AIDS group condemns Singapore's sodomy law
November 23 2004 12:00 AM ET
A group that promotes AIDS awareness blasted a Singapore law that prohibits gay sex, saying it impedes efforts to educate gays about the dangers of HIV transmission through unsafe sex. Stuart Koe, head of the Fridae Asian gay and lesbian network, also rejected recent criticism by Singapore's minister of state for health, Balaji Sadasivan, who said the advocacy group Action for AIDS was "not doing enough" to fight the spread of the disease. "Since gay sex is illegal, how then can any agency or organization in Singapore promote safe sex among men...without being complicit in abetting
illegal activity?" a statement on Fridae's Web site said Sunday.
Singapore, a country of 4 million people, bans gay sex, defining it as "an act of gross indecency" punishable by a maximum of two years in jail. There have been few prosecutions, however. Koe accused the government of neglecting the threat to gay men by failing to target them in its AIDS awareness campaign. "Singapore's public health service has systematically ignored and left [gay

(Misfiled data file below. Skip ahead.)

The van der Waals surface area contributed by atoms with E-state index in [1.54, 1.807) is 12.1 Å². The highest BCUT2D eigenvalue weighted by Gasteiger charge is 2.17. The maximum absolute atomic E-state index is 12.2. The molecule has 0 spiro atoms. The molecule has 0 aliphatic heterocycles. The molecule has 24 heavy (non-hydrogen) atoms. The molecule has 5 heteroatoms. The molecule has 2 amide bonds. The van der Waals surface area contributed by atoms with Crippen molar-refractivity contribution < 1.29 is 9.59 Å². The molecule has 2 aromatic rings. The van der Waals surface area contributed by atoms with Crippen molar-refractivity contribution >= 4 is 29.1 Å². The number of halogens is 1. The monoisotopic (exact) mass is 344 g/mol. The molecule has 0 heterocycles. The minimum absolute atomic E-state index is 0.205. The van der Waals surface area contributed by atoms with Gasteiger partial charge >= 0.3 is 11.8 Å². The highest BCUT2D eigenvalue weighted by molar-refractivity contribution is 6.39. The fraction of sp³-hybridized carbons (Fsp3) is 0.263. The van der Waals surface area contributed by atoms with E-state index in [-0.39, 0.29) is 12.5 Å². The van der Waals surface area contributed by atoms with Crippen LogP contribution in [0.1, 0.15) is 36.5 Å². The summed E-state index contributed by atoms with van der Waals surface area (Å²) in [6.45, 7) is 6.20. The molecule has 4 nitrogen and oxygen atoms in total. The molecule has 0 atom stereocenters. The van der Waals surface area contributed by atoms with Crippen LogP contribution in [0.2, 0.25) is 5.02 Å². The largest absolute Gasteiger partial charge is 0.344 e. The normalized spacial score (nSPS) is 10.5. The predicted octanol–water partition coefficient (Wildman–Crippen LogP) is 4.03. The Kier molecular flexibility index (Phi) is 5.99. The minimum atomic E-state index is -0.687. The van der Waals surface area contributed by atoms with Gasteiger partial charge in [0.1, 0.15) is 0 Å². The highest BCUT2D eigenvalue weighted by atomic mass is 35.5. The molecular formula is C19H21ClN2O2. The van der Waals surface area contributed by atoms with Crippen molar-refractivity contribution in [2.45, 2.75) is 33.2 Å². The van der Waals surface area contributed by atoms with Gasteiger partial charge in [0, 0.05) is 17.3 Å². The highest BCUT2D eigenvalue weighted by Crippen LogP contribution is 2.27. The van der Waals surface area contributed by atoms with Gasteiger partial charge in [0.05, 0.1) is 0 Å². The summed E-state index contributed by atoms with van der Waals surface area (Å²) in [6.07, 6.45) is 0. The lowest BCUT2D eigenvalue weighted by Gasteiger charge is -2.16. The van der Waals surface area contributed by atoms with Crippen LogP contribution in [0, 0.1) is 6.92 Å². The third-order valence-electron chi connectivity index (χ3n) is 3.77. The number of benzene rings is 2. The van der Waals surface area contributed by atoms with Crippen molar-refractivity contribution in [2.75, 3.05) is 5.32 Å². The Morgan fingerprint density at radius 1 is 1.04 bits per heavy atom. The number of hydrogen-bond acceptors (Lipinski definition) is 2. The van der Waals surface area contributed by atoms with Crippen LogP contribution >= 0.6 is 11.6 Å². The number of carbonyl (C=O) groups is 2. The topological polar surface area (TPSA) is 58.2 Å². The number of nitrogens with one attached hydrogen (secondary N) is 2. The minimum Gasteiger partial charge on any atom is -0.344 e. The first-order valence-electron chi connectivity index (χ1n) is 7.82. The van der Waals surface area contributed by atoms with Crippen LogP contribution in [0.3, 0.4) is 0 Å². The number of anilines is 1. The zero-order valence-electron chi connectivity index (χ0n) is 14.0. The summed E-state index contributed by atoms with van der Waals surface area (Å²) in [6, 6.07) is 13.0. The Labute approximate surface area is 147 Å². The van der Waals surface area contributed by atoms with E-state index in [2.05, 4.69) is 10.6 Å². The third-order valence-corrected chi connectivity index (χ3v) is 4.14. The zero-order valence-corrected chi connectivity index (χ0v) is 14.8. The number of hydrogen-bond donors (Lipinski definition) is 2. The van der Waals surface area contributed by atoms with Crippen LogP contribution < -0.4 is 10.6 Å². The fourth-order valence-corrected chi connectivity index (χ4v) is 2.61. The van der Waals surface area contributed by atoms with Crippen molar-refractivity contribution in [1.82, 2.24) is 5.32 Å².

men] out of all its public health messages," Koe said.
Health ministry officials said they could not respond immediately when contacted Sunday. Officials have said previously that the campaign against AIDS does not promote condom use to fight the disease out of respect for Singaporeans who hold conservative views about sex. AIDS activists in Singapore have urged authorities to curb what they say is an "alarming" rise in the number of gay men infected with HIV on the island. HIV infections among gay men in Singapore rose from 12 cases reported in 2000 to 40 cases in 2003, according to health ministry statistics. In the first 10 months of 2004, 77 new HIV cases were reported among gay men.